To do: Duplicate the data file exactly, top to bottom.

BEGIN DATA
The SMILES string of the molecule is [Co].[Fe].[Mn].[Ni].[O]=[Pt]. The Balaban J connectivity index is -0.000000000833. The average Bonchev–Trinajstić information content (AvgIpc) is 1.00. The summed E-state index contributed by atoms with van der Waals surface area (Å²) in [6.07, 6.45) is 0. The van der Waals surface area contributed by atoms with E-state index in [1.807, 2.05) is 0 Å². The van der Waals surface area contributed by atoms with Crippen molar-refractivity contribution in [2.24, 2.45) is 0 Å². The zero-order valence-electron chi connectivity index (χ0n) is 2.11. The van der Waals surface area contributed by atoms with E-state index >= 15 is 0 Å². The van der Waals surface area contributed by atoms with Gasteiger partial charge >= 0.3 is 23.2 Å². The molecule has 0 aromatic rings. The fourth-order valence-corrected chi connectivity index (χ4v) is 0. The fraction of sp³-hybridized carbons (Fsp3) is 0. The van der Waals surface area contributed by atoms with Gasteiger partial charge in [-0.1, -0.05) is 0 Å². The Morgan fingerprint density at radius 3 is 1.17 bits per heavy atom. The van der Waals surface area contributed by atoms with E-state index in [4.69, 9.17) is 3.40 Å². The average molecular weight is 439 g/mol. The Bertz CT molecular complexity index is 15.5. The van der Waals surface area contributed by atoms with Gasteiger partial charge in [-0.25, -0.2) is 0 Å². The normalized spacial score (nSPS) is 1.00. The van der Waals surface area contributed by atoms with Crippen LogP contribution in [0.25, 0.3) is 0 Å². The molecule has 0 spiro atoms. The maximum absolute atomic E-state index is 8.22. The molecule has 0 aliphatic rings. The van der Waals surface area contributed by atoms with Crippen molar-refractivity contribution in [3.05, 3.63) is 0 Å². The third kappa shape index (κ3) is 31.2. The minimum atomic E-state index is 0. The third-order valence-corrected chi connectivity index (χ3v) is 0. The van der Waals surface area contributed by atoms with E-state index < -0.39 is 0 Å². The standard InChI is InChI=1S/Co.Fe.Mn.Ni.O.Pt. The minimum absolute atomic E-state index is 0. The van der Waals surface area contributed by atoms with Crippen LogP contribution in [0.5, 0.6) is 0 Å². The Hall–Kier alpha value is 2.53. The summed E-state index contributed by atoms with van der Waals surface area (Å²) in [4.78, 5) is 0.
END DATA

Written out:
The SMILES string of the molecule is [Co].[Fe].[Mn].[Ni].[O]=[Pt]. The Balaban J connectivity index is -0.000000000833. The average Bonchev–Trinajstić information content (AvgIpc) is 1.00. The summed E-state index contributed by atoms with van der Waals surface area (Å²) in [6.07, 6.45) is 0. The van der Waals surface area contributed by atoms with E-state index in [1.807, 2.05) is 0 Å². The van der Waals surface area contributed by atoms with Crippen molar-refractivity contribution in [2.24, 2.45) is 0 Å². The zero-order valence-electron chi connectivity index (χ0n) is 2.11. The van der Waals surface area contributed by atoms with E-state index >= 15 is 0 Å². The van der Waals surface area contributed by atoms with Gasteiger partial charge >= 0.3 is 23.2 Å². The molecule has 0 aromatic rings. The fourth-order valence-corrected chi connectivity index (χ4v) is 0. The fraction of sp³-hybridized carbons (Fsp3) is 0. The van der Waals surface area contributed by atoms with Gasteiger partial charge in [-0.1, -0.05) is 0 Å². The Morgan fingerprint density at radius 3 is 1.17 bits per heavy atom. The van der Waals surface area contributed by atoms with E-state index in [4.69, 9.17) is 3.40 Å². The average molecular weight is 439 g/mol. The Bertz CT molecular complexity index is 15.5. The van der Waals surface area contributed by atoms with Gasteiger partial charge in [-0.25, -0.2) is 0 Å². The normalized spacial score (nSPS) is 1.00. The van der Waals surface area contributed by atoms with Crippen LogP contribution in [0.25, 0.3) is 0 Å². The molecule has 0 spiro atoms. The maximum absolute atomic E-state index is 8.22. The molecule has 0 aliphatic rings. The van der Waals surface area contributed by atoms with Crippen molar-refractivity contribution in [3.05, 3.63) is 0 Å². The third kappa shape index (κ3) is 31.2. The minimum atomic E-state index is 0. The third-order valence-corrected chi connectivity index (χ3v) is 0. The van der Waals surface area contributed by atoms with E-state index < -0.39 is 0 Å². The standard InChI is InChI=1S/Co.Fe.Mn.Ni.O.Pt. The minimum absolute atomic E-state index is 0. The van der Waals surface area contributed by atoms with Crippen LogP contribution in [0.5, 0.6) is 0 Å². The Hall–Kier alpha value is 2.53. The summed E-state index contributed by atoms with van der Waals surface area (Å²) in [4.78, 5) is 0.